James Cameron, director of "Avatar" and "Titanic," was among the winners of the seventh annual Breakthrough Awards announced this week by Popular Mechanics magazine. The awards recognize innovators and innovative products that "dramatically advanced the fields of technology, medicine, space exploration, automotive design, environmental engineering and more."
Cameron received this year's Leadership Award for the revolutionary CGI and 3-D techniques he helped develop for his films, and well as the part he played building a new class of submersibles to help explore the deepest reaches of the Earth's oceans. "Exploring is, in many ways, my first love," Cameron told the magazine.
Cameron's 3-D cameras did more than just shoot the movie "Avatar": they will also be used on NASA's next Mars rover. The team from the NASA Jet Propulsion Laboratory that developed the previous rovers, Spirit and Opportunity, received this year's Mechanical Lifetime Achievement Award.
"From off-the-shelf blood vessels to a cellphone tower the size of a Rubik’s Cube, our Breakthrough Award winners not only capture the imagination, but hold the potential to improve and save lives," Popular Mechanics Editor-in-Chief James B. Meigs said in a prepared statement.
Other winners include the team that developed the Hybrid X electric car; Paul Edmiston, who developed a method of cleaning toxic water, including waste from natural gas fracking sites; the software development kit that allows hacking of the Microsoft Kinect; The Square iPhone credit-card readers; and Ford Motors' inflatable rear seat belts.
An awards ceremony will honor the Breakthrough Award winners next week. The November issue of Popular Mechanics (available Oct. 11) will include detailed descriptions of all of the winners' associated projects.
This year's other winning innovators and innovative products include:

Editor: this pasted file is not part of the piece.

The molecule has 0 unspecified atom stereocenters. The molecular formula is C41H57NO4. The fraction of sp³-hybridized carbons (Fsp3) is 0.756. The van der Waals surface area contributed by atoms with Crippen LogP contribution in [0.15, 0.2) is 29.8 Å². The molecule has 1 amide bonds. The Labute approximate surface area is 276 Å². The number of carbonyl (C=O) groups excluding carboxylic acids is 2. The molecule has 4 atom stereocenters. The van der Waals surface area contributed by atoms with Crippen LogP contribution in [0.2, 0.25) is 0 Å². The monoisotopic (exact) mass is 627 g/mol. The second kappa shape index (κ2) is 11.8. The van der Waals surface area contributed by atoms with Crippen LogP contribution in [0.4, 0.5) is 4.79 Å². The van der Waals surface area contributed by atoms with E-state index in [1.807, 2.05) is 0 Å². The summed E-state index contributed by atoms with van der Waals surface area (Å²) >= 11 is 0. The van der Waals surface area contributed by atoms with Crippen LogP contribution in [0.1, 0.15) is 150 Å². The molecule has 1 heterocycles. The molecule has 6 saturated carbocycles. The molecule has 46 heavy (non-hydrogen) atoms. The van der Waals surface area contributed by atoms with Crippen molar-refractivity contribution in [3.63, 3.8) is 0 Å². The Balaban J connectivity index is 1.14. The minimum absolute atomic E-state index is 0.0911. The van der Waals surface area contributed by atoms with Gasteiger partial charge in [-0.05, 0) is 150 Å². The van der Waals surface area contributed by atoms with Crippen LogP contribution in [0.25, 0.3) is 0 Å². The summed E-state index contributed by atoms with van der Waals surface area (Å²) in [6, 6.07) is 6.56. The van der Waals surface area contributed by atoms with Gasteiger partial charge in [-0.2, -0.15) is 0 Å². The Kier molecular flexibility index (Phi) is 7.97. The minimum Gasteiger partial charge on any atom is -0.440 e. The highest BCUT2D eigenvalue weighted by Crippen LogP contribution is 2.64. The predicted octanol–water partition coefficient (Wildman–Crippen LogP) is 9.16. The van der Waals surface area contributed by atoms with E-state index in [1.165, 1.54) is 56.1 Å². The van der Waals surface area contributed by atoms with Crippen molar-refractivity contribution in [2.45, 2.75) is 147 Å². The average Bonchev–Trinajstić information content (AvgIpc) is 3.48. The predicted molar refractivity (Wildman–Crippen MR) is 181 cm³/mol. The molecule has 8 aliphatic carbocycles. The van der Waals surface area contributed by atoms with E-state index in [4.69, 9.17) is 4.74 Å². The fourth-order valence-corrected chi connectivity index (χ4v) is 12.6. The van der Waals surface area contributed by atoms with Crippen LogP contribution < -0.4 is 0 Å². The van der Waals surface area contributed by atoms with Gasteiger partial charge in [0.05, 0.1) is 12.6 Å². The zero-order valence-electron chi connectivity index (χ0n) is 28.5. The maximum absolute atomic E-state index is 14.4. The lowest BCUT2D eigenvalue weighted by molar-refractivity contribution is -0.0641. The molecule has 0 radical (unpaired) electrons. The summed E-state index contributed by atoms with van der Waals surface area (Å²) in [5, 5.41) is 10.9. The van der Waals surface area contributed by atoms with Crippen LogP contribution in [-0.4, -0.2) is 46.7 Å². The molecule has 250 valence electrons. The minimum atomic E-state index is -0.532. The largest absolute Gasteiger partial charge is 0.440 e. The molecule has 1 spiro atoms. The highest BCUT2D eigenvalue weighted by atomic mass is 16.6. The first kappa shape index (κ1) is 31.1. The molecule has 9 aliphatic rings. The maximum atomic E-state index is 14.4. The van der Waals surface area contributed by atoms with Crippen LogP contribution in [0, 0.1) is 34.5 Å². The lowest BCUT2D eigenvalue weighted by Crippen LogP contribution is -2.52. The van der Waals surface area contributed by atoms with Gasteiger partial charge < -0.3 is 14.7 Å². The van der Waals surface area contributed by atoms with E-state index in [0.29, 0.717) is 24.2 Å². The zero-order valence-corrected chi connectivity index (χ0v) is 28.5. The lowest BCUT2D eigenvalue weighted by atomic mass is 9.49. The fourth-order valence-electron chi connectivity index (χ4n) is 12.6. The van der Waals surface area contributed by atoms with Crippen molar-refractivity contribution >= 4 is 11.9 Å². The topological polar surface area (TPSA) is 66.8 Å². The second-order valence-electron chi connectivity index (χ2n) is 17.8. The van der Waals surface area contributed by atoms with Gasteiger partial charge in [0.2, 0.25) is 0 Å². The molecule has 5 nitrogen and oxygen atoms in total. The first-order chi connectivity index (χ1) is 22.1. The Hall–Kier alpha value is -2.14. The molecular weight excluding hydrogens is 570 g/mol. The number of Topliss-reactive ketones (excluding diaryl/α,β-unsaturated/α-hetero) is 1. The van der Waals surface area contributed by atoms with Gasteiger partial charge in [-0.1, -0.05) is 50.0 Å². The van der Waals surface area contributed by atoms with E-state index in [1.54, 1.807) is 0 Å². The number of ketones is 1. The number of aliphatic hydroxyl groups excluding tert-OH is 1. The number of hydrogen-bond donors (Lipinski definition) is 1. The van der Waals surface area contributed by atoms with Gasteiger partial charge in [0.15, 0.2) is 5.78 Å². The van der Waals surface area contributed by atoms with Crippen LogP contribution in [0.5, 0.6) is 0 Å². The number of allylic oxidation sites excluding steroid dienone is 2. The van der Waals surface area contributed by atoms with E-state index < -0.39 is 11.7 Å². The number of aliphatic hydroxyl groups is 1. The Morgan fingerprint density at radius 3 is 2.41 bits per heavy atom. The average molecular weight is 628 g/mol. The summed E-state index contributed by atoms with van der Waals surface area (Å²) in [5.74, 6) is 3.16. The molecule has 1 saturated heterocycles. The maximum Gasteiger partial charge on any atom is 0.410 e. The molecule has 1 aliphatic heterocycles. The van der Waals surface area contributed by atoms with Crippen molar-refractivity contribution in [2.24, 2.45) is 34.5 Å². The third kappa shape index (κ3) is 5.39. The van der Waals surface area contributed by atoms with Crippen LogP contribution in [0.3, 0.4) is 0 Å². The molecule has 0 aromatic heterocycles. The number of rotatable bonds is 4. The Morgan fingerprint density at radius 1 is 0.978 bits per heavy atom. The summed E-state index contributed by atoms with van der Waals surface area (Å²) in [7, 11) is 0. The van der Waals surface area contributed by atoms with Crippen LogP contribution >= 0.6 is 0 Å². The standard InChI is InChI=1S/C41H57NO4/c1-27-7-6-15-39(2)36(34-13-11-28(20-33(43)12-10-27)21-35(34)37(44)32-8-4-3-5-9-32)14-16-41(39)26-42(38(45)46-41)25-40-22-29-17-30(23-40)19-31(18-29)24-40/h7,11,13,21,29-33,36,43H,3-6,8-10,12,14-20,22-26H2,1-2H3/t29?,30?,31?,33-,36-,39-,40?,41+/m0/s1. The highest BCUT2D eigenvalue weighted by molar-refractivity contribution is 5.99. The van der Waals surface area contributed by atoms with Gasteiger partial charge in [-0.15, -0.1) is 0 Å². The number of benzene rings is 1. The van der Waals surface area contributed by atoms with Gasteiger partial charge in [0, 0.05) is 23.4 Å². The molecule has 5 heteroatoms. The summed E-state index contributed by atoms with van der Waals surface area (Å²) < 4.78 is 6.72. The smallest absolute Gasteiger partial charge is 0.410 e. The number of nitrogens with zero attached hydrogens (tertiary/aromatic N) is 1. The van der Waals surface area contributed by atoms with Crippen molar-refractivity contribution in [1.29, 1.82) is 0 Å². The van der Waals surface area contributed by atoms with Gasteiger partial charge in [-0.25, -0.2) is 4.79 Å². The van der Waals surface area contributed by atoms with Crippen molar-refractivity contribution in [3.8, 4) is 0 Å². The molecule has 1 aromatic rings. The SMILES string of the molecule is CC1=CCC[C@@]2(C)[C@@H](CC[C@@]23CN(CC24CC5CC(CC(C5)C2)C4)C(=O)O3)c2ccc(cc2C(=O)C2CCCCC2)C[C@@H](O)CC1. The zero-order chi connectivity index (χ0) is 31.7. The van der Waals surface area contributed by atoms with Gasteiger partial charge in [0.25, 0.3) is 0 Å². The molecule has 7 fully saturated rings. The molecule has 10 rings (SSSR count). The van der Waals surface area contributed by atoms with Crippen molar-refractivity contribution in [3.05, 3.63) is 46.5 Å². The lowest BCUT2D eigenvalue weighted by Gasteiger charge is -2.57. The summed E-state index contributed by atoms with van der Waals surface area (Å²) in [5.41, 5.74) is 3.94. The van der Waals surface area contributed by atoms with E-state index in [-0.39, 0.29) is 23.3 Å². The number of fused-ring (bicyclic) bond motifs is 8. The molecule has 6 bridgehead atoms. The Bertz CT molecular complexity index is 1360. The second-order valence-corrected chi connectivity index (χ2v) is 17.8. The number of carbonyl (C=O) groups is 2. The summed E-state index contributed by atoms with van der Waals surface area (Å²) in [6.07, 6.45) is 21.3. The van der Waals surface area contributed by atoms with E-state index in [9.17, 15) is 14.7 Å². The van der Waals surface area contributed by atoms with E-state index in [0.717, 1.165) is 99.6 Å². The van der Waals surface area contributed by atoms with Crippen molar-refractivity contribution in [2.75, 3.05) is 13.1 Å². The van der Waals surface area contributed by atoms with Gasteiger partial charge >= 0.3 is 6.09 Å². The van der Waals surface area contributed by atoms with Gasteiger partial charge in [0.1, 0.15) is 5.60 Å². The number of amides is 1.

West Philly Hybrid X Team, Next Generation Award – Built a hybrid electric car that gets 100 mpg on the highway—proving hands-on education can outperform teams of professional engineers.
Dragon Spacecraft: Elon Musk and team (SpaceX) – Became the first private company to launch a craft into orbit and successfully recover it, taking a major step toward filling the void left by NASA’s shuttles.
Electrical Stimulation for Paralysis: Joel Burdick (CalTech); V. Reggie Edgerton, Yury Gerasimenko (UCLA); Susan Harkema (University of Louisville/Frazier Rehab Institute); Rob Summers – Conducted a bold experiment that gave a paralyzed man unprecedented voluntary movement of his legs.
Off-the-Shelf Blood Vessels: Juliana Blum, Shannon Dahl, Laura Niklason (Humacyte) – Grew blood vessels that can be stored for future use in surgery and are compatible with any patient.
High-Altitude Wind Turbine: Corwin Hardham, Kenny Jensen, Damon Vander Lind (Makani Power) – Created a turbine that takes off like a helicopter and flies like a plane, enabling it to reach winds that blow stronger and more consistently.
Nano Hummingbird: Matt Keennon, Karl Klingebiel (AeroVironment); Todd Hylton (DARPA) – Engineered a tiny, remote-controlled vehicle that flies (and looks) like an actual hummingbird, pioneering a new form of robotic flight.
lightRadio Cube: Tod Sizer and team (Alcatel-Lucent Bell Labs) – Shrank the functions of a cell tower to fit a device the size of a Rubik’s Cube, eliminating the need for new towers in urban areas.
Opposed-Piston, Opposed-Cylinder Engine: Peter Hofbauer (EcoMotors) – Reinvented the internal combustion engine by making it 15 to 50 percent more energy-efficient, while also reducing emissions.
Motorola ATRIX 4G – A top-notch smartphone that, when connected to the Motorola Lapdock, also serves as the brain of an 11.5-inch laptop.
Parrot ASTEROID – A drop-in receiver that can turn any older car or truck into a connected vehicle with voice recognition, hands-free calling and more.
Ford Rear Inflatable Seat Belts – Rear seatbelts with built-in airbags that can support more than five times the body area of a normal belt, reducing pressure on the chest during an accident.
Rockstar Games’ L.A. Noire – A video game with Hollywood-grade MotionScan technology giving action an unprecedented level of realism.
BoralPure Smog-Eating Tile – Boral Roofing tiles with a titanium-dioxide coating that can react with and neutralize nitrogen oxide particles in smog.
Solaria Photovoltaic Panels – Solar panels manufactured with 50 to 70 percent less silicon than traditional panels, dramatically reducing the cost to consumers.
Philips AmbientLED Bulb – A light bulb that uses just 12.5 watts of power and is rated to burn for 25,000 hours, proving to be the first credible replacement for the 60-watt incandescent.
Celestron SkyProdigy Automatic Telescopes – Telescopes equipped with built-in tracking cameras and a database of more than 4000 heavenly objects so that sighting stars takes less than three minutes.